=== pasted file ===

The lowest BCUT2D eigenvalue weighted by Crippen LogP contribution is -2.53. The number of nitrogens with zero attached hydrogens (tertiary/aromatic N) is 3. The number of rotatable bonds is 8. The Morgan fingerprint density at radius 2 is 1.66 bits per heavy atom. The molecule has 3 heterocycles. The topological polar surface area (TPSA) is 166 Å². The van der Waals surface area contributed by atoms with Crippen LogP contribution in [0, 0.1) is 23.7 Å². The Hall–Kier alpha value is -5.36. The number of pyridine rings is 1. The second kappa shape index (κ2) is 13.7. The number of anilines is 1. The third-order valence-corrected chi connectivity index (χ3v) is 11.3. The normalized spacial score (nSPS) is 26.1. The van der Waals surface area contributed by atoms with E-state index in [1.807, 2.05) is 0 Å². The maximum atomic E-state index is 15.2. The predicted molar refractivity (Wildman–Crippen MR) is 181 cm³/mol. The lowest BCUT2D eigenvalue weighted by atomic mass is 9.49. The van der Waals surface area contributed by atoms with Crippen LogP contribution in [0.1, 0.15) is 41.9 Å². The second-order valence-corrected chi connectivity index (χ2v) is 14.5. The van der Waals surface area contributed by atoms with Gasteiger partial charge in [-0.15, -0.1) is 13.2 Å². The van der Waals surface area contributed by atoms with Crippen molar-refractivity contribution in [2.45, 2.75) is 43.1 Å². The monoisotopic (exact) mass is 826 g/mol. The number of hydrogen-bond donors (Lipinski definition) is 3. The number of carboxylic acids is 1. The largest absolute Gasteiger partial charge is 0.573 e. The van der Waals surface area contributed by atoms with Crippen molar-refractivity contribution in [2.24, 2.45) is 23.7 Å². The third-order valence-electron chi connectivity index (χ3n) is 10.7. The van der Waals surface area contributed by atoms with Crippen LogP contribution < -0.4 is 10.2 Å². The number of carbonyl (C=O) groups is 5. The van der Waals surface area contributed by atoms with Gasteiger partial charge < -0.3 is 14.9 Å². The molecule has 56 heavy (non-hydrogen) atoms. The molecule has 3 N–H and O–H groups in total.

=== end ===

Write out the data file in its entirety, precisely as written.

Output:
The lowest BCUT2D eigenvalue weighted by Crippen LogP contribution is -2.53. The number of nitrogens with zero attached hydrogens (tertiary/aromatic N) is 3. The number of rotatable bonds is 8. The Morgan fingerprint density at radius 2 is 1.66 bits per heavy atom. The molecule has 3 heterocycles. The topological polar surface area (TPSA) is 166 Å². The van der Waals surface area contributed by atoms with Crippen LogP contribution in [0, 0.1) is 23.7 Å². The Hall–Kier alpha value is -5.36. The number of pyridine rings is 1. The second kappa shape index (κ2) is 13.7. The number of anilines is 1. The third-order valence-corrected chi connectivity index (χ3v) is 11.3. The normalized spacial score (nSPS) is 26.1. The van der Waals surface area contributed by atoms with E-state index in [1.807, 2.05) is 0 Å². The maximum atomic E-state index is 15.2. The predicted molar refractivity (Wildman–Crippen MR) is 181 cm³/mol. The lowest BCUT2D eigenvalue weighted by atomic mass is 9.49. The van der Waals surface area contributed by atoms with Crippen LogP contribution in [0.1, 0.15) is 41.9 Å². The second-order valence-corrected chi connectivity index (χ2v) is 14.5. The van der Waals surface area contributed by atoms with Gasteiger partial charge in [-0.15, -0.1) is 13.2 Å². The van der Waals surface area contributed by atoms with Crippen molar-refractivity contribution in [2.45, 2.75) is 43.1 Å². The monoisotopic (exact) mass is 826 g/mol. The number of hydrogen-bond donors (Lipinski definition) is 3. The number of carboxylic acids is 1. The largest absolute Gasteiger partial charge is 0.573 e. The van der Waals surface area contributed by atoms with Crippen molar-refractivity contribution in [2.24, 2.45) is 23.7 Å². The third-order valence-electron chi connectivity index (χ3n) is 10.7. The van der Waals surface area contributed by atoms with Crippen LogP contribution < -0.4 is 10.2 Å². The number of carbonyl (C=O) groups is 5. The van der Waals surface area contributed by atoms with Gasteiger partial charge < -0.3 is 14.9 Å². The molecule has 56 heavy (non-hydrogen) atoms. The molecule has 3 N–H and O–H groups in total.